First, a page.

9. #9
    Quote Originally Posted by petsalive

    I think Ragdoll Mom is being extremely polite in her responses to you.
    I agree and I'd much rather talk to her than you.


    Quote Originally Posted by petsalive
    The info on the D Con package tells you that secondary poisoning can occure and IT OFTEN DOES.
    I looked through several websites and dcon packages and websites and never once did it say, "don't let your cat eat a mouse that has eaten dcon"

    Quote Originally Posted by petsalive
    I can't believe you would state that a veterinarian (or multiple ones that you have contacted) deny this fact.
    Isn't this forum about sharing experience? I'm sharing what I've been told over the last few days.

    Quote Originally Posted by petsalive
    Re: the 'one' mouse you see - there are probably hundreds and you are not seeing the same one every time.
    I can answer that with your own answer.......CAN'T YOU READ?? I said I knew where there's one there's always more.

    Quote Originally Posted by petsalive
    You can buy humane 'multiple catch' live traps which will not cause harm to either the mice or your cats or your dogs but that takes some effort on your part and it would probably cut into your computer time..
    What the heck would I want live traps for? What am I going to do with it then? Sqush it? Bang it on the head? Stomp on it? Feed it to the cat? Put it in a glass jar with no air vents and hope it eventually sufficates? Gross. I don't want them in my house but I'm not the least bit interested in having to chop its head off!!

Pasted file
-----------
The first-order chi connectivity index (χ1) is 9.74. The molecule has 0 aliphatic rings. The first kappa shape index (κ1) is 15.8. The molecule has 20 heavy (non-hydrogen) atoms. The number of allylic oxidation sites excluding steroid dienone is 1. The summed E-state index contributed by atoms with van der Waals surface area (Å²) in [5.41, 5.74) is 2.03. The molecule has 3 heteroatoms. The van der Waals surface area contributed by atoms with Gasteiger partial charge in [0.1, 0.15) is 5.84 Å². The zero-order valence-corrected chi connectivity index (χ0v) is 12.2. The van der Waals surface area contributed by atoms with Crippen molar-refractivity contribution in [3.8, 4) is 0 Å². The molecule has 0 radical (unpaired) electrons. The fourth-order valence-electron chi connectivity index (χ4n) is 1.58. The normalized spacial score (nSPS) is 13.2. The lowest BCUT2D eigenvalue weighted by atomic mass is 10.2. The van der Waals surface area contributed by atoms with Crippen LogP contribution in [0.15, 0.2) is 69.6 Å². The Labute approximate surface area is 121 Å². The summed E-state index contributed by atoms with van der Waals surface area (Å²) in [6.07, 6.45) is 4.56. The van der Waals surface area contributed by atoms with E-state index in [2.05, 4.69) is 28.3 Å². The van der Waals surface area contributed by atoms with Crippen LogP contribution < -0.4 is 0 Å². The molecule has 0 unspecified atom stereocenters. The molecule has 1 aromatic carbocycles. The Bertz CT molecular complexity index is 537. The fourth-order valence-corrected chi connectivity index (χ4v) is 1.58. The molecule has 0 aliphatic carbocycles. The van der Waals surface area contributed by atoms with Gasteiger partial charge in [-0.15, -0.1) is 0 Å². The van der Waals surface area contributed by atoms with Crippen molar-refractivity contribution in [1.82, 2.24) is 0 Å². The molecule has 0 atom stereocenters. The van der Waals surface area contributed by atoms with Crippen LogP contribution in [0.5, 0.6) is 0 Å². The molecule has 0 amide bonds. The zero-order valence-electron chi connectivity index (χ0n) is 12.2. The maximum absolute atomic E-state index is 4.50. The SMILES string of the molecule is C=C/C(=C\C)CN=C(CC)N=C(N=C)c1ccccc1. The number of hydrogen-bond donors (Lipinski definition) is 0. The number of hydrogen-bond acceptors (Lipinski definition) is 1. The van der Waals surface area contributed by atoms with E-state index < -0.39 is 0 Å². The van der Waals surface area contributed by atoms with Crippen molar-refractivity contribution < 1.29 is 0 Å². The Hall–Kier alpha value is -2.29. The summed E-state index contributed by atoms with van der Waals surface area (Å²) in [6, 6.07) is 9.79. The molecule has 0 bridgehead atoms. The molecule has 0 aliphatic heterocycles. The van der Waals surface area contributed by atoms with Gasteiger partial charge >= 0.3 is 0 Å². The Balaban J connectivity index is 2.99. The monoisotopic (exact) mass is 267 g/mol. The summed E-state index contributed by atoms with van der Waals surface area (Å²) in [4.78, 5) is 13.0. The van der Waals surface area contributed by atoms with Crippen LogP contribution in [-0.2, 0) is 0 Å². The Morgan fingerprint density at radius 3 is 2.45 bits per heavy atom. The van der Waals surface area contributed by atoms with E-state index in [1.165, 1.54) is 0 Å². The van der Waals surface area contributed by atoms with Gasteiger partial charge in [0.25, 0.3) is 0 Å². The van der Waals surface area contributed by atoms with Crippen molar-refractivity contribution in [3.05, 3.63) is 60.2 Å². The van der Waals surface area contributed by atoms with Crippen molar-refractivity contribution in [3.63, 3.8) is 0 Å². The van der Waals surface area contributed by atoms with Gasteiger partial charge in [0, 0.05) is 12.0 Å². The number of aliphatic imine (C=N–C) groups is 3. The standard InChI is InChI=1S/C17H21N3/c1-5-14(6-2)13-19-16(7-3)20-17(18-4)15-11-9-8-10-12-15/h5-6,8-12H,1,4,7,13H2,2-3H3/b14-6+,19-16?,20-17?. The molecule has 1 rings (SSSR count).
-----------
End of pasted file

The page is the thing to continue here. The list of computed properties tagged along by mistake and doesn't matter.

10. #10
    I had to drop my cat off at the vets this morning and talked to my vet briefly about D-Con. She's an excellent vet and won't mince words. She said she would never trust it near pets or children. She said don't gamble with poison, your family and your pets. She suggested that instead concentrate on fixing your home to close the entrances the mice population are using. I think that is the best advice of all.

    As an aside, some people do trap mice live and then release them far away in a wild open field where they are not near homes or businesses. The people that do not believe in killing trapped mice find this to be a humane solution (and a non-toxic one) to ridding mice from their home. I find nothing wrong with this and again, it is another good solution to ridding one's home of mice.

    So what I can leave you with is this. You came here asking a question and then said I have asked MANY vets in different states about this and you had answers from them. We on this site are not vets and since you already have answers from those many vets in different states, you don't need our answers. I always defer to vets and I always defer to my vet on choices with my cats. So go with your vets and that should end this.